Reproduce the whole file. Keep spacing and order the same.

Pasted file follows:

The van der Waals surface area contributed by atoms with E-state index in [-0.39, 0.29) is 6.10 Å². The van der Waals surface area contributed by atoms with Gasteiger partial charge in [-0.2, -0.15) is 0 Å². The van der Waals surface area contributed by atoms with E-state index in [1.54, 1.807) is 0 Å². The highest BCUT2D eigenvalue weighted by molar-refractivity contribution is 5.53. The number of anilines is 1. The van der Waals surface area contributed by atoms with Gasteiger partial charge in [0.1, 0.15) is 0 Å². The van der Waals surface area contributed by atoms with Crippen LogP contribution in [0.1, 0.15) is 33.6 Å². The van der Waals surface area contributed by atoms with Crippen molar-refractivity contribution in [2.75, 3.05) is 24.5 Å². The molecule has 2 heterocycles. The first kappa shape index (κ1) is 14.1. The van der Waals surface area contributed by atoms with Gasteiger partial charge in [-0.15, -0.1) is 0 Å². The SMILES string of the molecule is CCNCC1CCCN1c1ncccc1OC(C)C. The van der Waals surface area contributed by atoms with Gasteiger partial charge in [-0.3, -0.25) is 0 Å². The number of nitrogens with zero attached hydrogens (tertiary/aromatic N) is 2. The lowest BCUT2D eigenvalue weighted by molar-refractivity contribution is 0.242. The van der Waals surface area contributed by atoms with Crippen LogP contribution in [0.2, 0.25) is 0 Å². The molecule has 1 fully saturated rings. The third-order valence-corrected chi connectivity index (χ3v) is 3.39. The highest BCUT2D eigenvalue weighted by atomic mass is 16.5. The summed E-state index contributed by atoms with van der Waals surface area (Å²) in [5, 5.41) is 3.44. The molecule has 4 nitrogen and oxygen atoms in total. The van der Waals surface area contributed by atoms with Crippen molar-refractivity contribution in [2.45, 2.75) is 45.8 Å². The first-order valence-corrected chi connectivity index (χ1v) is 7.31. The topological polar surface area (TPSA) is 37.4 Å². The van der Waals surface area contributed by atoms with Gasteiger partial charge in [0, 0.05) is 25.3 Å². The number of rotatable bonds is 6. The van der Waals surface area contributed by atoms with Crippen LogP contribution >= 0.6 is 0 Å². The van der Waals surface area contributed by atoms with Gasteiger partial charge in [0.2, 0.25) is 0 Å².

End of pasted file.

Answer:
The van der Waals surface area contributed by atoms with E-state index in [-0.39, 0.29) is 6.10 Å². The van der Waals surface area contributed by atoms with Gasteiger partial charge in [-0.2, -0.15) is 0 Å². The van der Waals surface area contributed by atoms with E-state index in [1.54, 1.807) is 0 Å². The highest BCUT2D eigenvalue weighted by molar-refractivity contribution is 5.53. The number of anilines is 1. The van der Waals surface area contributed by atoms with Gasteiger partial charge in [0.1, 0.15) is 0 Å². The van der Waals surface area contributed by atoms with Crippen LogP contribution in [0.1, 0.15) is 33.6 Å². The van der Waals surface area contributed by atoms with Crippen molar-refractivity contribution in [2.75, 3.05) is 24.5 Å². The molecule has 2 heterocycles. The first kappa shape index (κ1) is 14.1. The van der Waals surface area contributed by atoms with Gasteiger partial charge in [-0.15, -0.1) is 0 Å². The SMILES string of the molecule is CCNCC1CCCN1c1ncccc1OC(C)C. The van der Waals surface area contributed by atoms with Gasteiger partial charge in [-0.3, -0.25) is 0 Å². The number of nitrogens with zero attached hydrogens (tertiary/aromatic N) is 2. The lowest BCUT2D eigenvalue weighted by molar-refractivity contribution is 0.242. The van der Waals surface area contributed by atoms with Crippen LogP contribution in [0.2, 0.25) is 0 Å². The molecule has 1 fully saturated rings. The third-order valence-corrected chi connectivity index (χ3v) is 3.39. The highest BCUT2D eigenvalue weighted by atomic mass is 16.5. The summed E-state index contributed by atoms with van der Waals surface area (Å²) in [5, 5.41) is 3.44. The molecule has 4 nitrogen and oxygen atoms in total. The van der Waals surface area contributed by atoms with Crippen molar-refractivity contribution in [2.45, 2.75) is 45.8 Å². The first-order valence-corrected chi connectivity index (χ1v) is 7.31. The topological polar surface area (TPSA) is 37.4 Å². The van der Waals surface area contributed by atoms with Gasteiger partial charge in [0, 0.05) is 25.3 Å². The number of rotatable bonds is 6. The van der Waals surface area contributed by atoms with Crippen LogP contribution >= 0.6 is 0 Å². The van der Waals surface area contributed by atoms with Gasteiger partial charge in [0.2, 0.25) is 0 Å².